The true revelation in this brand new Chicago production — directed by Casey Nicholaw and Trey Parker and that stands up well to the original Broadway edition — is one Ben Platt, a hilariously funny young actor who finds an entirely different way into Elder Cunningham, the loser-geek Mormon, first played in New York by Josh Gad. He is the partner on this mission to Uganda for the alpha Elder Price (Nic Rouleau, who comes direct from Broadway and is also sharp and generally terrific, although very much in the original mold of the role). Platt, whose comic instincts are exquisite, really leans into this part, throwing himself out there with the abandonment of youth and shrewdly pushing the sincerity and charm of the character while downplaying the obvious manifestation of his quirks. Physical resemblance notwithstanding, Platt kicks the dangerous Jonah Hill-like cliches half way to Christendom, and makes the sidekick role about four times as funny and ten times as believable. He's no “American Idol” vocalist, but you won't care.
I'll try and not spoil narrative surprises. Somehow, the writing and composing team of Trey Parker, Robert Lopez and Matt Stone managed to poke wicked fun at the all-American religion without frying on the third rail of religious faith — and all the while convincing their audience that they actually are enjoying a rather sweet show.
“The Book of Mormon” is exquisitely toned. It brilliantly exploits the protection afforded by edges and extremes and mitigates its use of gags about such comedic untouchables as Jesus Christ, AIDS, Africa and genital mutilation (and those are the printable topics) with an earnestness impossible for even a nervous prude to resist. On Wednesday, those prudes were sputtering into their shirt collars with mirth.
In terms of risky content, “The Book of Mormon” makes the Monty Python boys look like they were writing the Acts of the Apostles. Yet it has a sweetness that few other satirical dramatic works have achieved. These Mormons are so lovable you feel half-inclined to take a couple of ‘em home with you. (It’s not like anyone ever wanted to give Mel Brooks a hug.)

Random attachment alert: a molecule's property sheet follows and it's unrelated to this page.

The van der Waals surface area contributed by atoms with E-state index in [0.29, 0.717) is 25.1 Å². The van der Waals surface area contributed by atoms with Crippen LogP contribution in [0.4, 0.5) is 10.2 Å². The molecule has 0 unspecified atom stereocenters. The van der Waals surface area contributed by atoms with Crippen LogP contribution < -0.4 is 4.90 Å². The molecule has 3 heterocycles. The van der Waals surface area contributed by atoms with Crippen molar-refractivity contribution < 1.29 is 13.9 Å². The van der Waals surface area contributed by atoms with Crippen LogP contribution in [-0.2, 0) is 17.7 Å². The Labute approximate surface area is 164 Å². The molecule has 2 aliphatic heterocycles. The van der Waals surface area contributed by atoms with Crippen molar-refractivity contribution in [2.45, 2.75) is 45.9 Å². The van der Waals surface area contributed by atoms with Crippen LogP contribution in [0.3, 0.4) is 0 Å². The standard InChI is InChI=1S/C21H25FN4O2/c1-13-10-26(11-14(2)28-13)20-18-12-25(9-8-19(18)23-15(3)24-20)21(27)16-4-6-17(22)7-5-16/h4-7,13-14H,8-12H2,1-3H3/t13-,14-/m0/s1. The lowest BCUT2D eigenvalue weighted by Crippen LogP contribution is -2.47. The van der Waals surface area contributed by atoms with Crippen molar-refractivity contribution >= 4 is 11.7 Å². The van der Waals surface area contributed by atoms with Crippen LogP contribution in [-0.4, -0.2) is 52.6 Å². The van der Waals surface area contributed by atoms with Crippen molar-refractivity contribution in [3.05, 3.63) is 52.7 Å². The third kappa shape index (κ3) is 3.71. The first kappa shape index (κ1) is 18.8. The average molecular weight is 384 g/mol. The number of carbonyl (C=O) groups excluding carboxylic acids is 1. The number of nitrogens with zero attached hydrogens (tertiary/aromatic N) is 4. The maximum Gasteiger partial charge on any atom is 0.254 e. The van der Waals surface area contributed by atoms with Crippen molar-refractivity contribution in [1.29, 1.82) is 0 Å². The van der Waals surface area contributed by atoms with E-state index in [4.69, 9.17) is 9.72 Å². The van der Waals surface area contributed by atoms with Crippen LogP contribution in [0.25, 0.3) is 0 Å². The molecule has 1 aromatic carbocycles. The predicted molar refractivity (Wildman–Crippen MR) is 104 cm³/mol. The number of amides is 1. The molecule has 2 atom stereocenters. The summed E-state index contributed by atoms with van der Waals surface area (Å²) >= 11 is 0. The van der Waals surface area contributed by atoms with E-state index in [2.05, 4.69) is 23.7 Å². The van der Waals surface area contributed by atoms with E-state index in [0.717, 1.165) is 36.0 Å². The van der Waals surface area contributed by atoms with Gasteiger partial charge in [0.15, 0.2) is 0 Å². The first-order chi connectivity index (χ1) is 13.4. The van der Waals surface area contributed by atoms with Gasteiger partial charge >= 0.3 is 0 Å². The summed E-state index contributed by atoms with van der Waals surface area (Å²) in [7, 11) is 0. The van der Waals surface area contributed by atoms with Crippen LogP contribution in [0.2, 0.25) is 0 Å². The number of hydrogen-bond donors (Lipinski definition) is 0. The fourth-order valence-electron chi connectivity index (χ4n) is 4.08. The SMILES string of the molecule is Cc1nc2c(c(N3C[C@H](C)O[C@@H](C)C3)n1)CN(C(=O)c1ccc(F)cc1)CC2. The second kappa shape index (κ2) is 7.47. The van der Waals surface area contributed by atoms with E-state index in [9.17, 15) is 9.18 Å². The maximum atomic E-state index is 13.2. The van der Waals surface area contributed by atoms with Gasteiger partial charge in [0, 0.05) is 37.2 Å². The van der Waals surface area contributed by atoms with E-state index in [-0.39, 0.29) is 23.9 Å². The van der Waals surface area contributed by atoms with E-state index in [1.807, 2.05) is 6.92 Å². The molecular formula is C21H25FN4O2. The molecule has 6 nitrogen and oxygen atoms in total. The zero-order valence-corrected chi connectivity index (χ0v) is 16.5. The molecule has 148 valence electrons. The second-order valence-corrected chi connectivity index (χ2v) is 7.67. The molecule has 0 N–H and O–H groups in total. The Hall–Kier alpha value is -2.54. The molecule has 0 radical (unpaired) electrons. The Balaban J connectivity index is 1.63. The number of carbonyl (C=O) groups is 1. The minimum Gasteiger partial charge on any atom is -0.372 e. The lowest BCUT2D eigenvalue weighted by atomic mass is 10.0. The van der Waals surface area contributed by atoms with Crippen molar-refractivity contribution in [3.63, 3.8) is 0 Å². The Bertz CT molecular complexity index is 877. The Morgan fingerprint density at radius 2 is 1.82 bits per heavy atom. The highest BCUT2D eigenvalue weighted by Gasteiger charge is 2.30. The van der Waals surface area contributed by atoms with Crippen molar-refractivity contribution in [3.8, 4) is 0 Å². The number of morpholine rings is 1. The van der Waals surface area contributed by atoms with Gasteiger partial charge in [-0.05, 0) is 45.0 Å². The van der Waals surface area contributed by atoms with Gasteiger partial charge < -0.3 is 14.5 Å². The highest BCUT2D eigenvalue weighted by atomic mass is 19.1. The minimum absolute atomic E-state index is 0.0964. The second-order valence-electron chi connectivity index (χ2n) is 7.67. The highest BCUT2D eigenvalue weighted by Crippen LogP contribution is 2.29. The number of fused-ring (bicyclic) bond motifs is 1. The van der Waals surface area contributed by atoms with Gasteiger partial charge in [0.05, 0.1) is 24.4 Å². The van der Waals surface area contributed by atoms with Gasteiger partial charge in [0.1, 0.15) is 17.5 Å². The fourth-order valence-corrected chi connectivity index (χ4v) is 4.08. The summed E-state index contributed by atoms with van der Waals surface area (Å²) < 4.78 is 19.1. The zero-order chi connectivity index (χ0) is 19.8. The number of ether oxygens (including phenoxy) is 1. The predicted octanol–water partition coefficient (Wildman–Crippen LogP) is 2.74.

Thanks mostly to Lopez, the show not only has a strikingly traditional and whip-tight musical structure; fans of the genre will recognize little stylistic spoofs of “Defying Gravity” from “Wicked,” “Tomorrow” from “Annie” and, of course, the hilarious Act 2 centerpiece wherein earnest Ugandans mangle Mormon doctrine in a skewering of “The Small House of Uncle Thomas” from “The King and I.” Jesus also looks remarkably like Prince Herbert from “Spamalot.”
But for those who hate musicals — and plenty of “South Park” fans are in that category — the caustic, relentless Parker-Stone worldview is very much is in evidence—especially in the truly inspired “spooky Mormon Hell” nightmare sequence centered on Adolf Hitler, Johnnie Cochran (“if it don't fit ..”) and dancing cups of illicit, mock Starbucks. These, they declare, are what keeps the members of the Church of Jesus Christ of Latter-day Saints awake at night. They may well be right. This show steers closer to the truth than you might think.
On a further viewing, I was blown away again by the disciplined narrative logic these writers applied to their outrageous storytelling. That's what comes of creating a TV show from whole imaginative cloth, almost every week for 16 years. One learns how to ensure the outlandish makes perfect sense.
Look behind the gags and you can find much pondering of the central problem faced by all people of faith: the apparent inability of religion to end the suffering of the innocent. You can find discussion of how faith is an all-or-nothing proposition; who could believe about 50 percent of Mormonism? The show lampoons the ability of persons of faith to compartmentalize and, most brilliantly of all, the pervasive nature of racial condescension. Indeed, it's in the racial arena (speaking of third rails) that this show is at its most risky and most admirable, as when white Mormon missionaries sing “We Are Africa” (a dead-on take-down of the smugness of “We Are the World”) even as actual Africans (well, African characters) stare at them in quiet amazement. Chicago actor James Vincent Meredith, who plays Mafala likes he's doing Athol Fugard, is a huge asset to the show.
The one performer who needs work is Syesha Mercado, who plays the lead ingenue role of Nabulungi (her name is constantly bungled as “Neutrogena” and the like by Elder Cunningham). Mercado sings well, albeit at a certain remove, but she has yet to grab hold of the necessary vulnerability of her character and hit the lyrical gags. She was a late replacement and surely will improve with time. Pierce Cassedy, as Elder McKinley (a Mormon who insists on turning off his gay identity) is hilarious and, more importantly, very poignant.
With tickets this scarce and prices this high, you might well wonder if “The Book of Mormon” is worth your time and elevated expectations. Be not afraid, suburban pilgrim. The Chicago production pulses with the just the right combination of Broadway production values, proven material, sufficient buy-in by the original creative team (who all took a bow on opening night) and new young men on a mission, not quite from God.
THE BOOK ON ‘THE BOOK': Check out the Tribune's site dedicated to all things “Book of Mormon” at chicagotribune.com/bookofmormon.
When: Through June 2
Where: Bank of America Theatre, 18 W. Monroe St.
Running time: 2 hours, 30 minutes
Tickets: $42-$107 at 800-775-2000, broadwayinchicago.com